Family ties to Frontier Services
A heartwarming letter unearths family ties
A long-term supporter recently revealed their strong family ties to Frontier Services by way of a heartwarming handwritten letter.
All of us at Frontier Services are grateful and delighted to receive correspondence from you. We love hearing about the ways in which our Outback Links volunteers and Bush Chaplains have made a difference in your lives. So when 96-year-old Elizabeth JR Guy from New South Wales sent us a handwritten letter it piqued our interest. She told us about her family’s association with Frontier Services going back more than 30 years.
A trained mothercraft nurse, Elizabeth with her husband lived in Arnhem Land in the Northern Territory for several years. They quickly developed an interest in helping the Indigenous people of this land.
Family ties to a Frontier Services Bush Chaplain
Elizabeth’s nephew Rev. Michael Ellemor was appointed ‘Patrol Padre’ (what is now known as a Bush Chaplain) in the ’90s. He spent time with his wife Evelyn in the Tennant Barkly Remote Area Patrol in the Northern Territory. In 1993, eight-year-old Clinton Liebelt went missing from Dunmurra Roadhouse, NT. News quickly spread about his disappearance. Michael joined the search party of volunteers and officials to look for the little boy who was lost in the bush.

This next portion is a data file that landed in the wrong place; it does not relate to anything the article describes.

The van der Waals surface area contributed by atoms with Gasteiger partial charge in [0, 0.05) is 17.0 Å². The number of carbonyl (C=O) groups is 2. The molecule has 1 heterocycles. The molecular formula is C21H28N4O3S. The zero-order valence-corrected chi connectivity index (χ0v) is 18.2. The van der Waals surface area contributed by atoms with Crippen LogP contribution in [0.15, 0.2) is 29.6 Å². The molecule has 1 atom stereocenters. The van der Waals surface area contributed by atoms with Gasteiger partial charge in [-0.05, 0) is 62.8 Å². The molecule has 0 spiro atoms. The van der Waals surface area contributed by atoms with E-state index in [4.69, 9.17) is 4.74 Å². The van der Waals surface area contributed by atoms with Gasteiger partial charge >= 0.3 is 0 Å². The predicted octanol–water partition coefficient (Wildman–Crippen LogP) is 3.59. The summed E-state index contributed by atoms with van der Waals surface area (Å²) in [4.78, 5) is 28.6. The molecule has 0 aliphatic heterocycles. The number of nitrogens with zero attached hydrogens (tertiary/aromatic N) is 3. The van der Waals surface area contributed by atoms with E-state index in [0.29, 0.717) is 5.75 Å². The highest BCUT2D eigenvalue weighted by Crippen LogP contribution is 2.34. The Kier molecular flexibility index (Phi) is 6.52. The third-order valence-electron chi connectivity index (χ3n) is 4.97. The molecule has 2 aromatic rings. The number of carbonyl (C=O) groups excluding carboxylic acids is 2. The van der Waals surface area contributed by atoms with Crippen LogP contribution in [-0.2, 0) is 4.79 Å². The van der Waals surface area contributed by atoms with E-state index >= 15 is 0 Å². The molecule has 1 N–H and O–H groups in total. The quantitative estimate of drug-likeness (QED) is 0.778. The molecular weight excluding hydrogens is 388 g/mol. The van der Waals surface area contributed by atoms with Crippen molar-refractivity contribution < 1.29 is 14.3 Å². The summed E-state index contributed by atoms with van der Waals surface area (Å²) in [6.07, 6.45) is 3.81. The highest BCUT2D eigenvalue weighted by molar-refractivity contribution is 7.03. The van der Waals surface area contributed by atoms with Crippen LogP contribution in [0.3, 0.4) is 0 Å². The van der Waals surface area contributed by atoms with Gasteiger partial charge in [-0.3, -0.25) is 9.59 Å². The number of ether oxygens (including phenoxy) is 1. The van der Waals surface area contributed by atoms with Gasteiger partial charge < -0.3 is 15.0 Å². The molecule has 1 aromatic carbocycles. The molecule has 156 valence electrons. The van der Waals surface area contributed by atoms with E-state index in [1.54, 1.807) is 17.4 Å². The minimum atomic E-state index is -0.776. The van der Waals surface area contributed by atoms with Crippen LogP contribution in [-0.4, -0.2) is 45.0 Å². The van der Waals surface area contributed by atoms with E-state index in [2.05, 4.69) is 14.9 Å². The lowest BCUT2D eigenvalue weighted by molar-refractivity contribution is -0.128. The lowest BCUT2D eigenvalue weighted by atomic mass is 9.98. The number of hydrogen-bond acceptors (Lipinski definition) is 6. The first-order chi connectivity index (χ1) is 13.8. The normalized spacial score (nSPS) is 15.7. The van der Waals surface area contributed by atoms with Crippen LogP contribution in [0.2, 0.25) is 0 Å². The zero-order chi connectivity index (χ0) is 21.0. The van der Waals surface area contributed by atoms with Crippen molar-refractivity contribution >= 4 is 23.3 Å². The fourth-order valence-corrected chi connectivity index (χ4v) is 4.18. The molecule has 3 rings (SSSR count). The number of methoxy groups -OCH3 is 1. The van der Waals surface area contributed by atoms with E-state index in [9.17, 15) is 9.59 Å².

The search party tragically found Clinton’s body nine days later. With a devastated community by his side, Michael performed the boy’s funeral. This is still something he considers as one of the most significant things he has ever had to do during his time as a Frontier Services’ Patrol Padre. Michael was in the frontline, providing support as people struggled with their sadness and shock.
In our February edition of Frontier News, we brought to you an account from Frontier Services Bush Chaplain Pastor John Tomkins. He spoke of the sadness that unfolded in the community when four-year-old Cleo Smith went missing in Carnarvon, WA. In this instance, the search party found her. The contributions of our Bush Chaplains to rural and remote communities are unparalleled. They are often the only familiar faces that isolated Outback communities see apart from their immediate loved ones for long stretches of time.
We asked Michael to share some memories with us from his unforgettable time spent working for Frontier Services.
Rev. Michael Ellemor
Retired Frontier Services’ Bush Chaplain, Tennant Barkly Remote Area
While it’s been more than 30 years since I worked up there at Tennant Barkly, a lot has changed. But there will never be a time when people don’t benefit from a listening ear. Churches have started to get involved in Disaster Recovery on a big scale. Back then, we mostly worked alone with meagre support. I am glad to see Frontier Services Bush Chaplains still going strong. Their work demonstrates why Bush Chaplains are an integral part of the community, and why it matters to stand beside people when they need helping hands and listening ears.